Sony a7C Review

Today we’re taking a look at the new compact full frame camera from Sony called the a7C. I have previously used a Panasonic GX85, Sony a5500, Sony a6400 and Olympus OM-D EM5 Mark III. All of which were either APS-C or Micro four-thirds sized image sensors. What makes this a7C stand out is that it has a full frame sensor in a body side and weight similar to the APS-C sized a6400. This makes it an attraction option when looking for a travel camera with some great features and high image quality.

I bought this camera with my own money, and my thoughts and opinions are my own. I actually pre ordered it from the Sony Store here in Australia at the end of September and received it on the 6th of October. So I’ve been using it for the past 2 and a half weeks. So this is a full production model with production software.

Spec-wise this camera is very similar to the Sony a73 from 2018. However it does have some upgrades that in my opinion make it a much better camera for use today. The a7c has eye tracking, and animal eye tracking, as well as improved autofocus and most importantly a flip-out-to-the-side screen. Also, something not many people seem to talk about, not even Sony themselves seem to advertise this much, is the fact that this camera records gyroscopic information while recording video. This means that you can stabilise the footage in Sonys Catalyst browse software and get some impressively stable clips.

There are a few downsides to this process though. In catalyst browse you cannot queue up several clips and batch stabilise them. And while the stabilisation process is quick, you have to first export them from the software before you can use them in your video editor. To essentially bake in the stabilisation. This baking process can take anywhere from a few minutes to a few hours depending on how long your clip is and whether its HD or 4k. 4k clips take quite a bit longer than HD clips. However stabilising a 4k clip and exporting to HD was quicker in my tests.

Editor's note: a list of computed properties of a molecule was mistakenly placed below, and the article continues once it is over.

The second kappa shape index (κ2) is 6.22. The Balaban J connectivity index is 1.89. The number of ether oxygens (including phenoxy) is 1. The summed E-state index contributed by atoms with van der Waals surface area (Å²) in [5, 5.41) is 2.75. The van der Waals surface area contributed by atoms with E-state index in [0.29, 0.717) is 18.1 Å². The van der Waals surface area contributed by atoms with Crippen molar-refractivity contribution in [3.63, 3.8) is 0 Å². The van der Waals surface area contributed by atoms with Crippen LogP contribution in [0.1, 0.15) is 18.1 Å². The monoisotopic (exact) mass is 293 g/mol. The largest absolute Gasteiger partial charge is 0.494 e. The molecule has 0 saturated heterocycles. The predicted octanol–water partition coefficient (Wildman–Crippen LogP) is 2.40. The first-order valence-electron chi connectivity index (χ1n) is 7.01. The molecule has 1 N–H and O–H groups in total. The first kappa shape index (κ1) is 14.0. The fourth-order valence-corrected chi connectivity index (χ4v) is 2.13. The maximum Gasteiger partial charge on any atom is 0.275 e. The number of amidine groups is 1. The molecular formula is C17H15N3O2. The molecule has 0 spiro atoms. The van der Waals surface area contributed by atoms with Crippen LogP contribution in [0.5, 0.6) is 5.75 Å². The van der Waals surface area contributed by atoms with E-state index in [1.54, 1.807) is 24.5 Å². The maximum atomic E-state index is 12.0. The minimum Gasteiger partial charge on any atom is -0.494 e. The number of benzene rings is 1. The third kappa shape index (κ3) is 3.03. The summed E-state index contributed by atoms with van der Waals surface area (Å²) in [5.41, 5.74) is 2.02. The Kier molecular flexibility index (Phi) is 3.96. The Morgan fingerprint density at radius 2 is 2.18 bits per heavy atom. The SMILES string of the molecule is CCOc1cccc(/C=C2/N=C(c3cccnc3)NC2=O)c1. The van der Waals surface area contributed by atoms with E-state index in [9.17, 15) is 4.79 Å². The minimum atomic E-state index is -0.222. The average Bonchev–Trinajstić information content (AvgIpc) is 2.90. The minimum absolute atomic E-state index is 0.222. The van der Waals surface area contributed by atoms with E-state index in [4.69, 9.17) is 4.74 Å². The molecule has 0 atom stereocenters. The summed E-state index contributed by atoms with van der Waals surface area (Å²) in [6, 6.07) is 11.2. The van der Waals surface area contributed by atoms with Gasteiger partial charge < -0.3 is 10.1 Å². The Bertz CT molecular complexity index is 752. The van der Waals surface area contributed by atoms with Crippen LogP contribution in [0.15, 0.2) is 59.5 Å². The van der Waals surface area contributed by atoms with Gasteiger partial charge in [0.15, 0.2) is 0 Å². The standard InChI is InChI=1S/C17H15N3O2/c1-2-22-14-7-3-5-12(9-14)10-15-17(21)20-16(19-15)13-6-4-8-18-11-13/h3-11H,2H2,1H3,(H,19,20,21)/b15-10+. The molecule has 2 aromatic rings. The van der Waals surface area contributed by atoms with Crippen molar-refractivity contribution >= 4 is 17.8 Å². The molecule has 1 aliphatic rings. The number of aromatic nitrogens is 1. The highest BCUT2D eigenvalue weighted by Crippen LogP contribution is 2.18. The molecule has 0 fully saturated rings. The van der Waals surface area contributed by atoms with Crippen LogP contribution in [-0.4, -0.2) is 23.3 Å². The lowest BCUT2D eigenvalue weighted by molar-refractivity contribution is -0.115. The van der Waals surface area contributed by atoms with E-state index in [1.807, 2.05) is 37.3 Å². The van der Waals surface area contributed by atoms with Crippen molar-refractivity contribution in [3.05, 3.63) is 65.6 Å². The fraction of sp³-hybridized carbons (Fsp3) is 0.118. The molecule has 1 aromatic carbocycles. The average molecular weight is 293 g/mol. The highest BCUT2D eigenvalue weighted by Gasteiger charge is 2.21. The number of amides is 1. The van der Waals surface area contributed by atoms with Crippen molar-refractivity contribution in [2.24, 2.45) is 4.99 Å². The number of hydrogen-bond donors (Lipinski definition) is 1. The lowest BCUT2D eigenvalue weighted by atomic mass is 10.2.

The next thing a lot of people seem to dislike about this camera is the EVF or electronic viewfinder. Yes, the quality isn’t quite as high as some others on the market. But for me, I only use it for composing an image and for that purpose I can’t see a reason why you would need it to be super large or high quality. In those cases you can use the nice and bright LCD screen. So I never found it a problem personally.

One more thing people seemed upset about was the lack of 4k 60p. And I while more options are nice. I have never personally used anything more than 24 or 30p (or 25 and 50p here in Pal land). Theres is 1080 120p for slow motion however I would have liked to at least seen 240p at 1080. But probably in the version 2.

While on the topic, the LCD screen is the other thing that has a small problem. When you wear polarised sunglasses while looking at the screen it will appear blank. This is because the LCD is not built like modern phone screen to allow light from any angle. However using certain screen protectors can remedy this problem. Aside from that, the screen is large and bright enough, even outside. And I found it adequate while doing selfie filming.

Just quickly, I’ll mention that this camera still uses the old Sony menus, which were vastly updated and improved on their new a7s III. However I never felt that this old menu system was bad and I put all my most changed settings in the custom menu anyway.

Now let’s get to some of the best part of this camera. Personally I really love the rangefinder style and the black is a classic look. Although many people seem to like the silver topped version that is also available. The back has a nice rounded design and its very comfortable to hold. The grip was fine and I never felt it to be too small. I prefer this grip over anything larger and bulky personally. I usually use it with a peak design wrist strap while shooting photos and this felt comfortable in my usage. The matte finish is also nice and doesn’t pick up fingerprints or marks.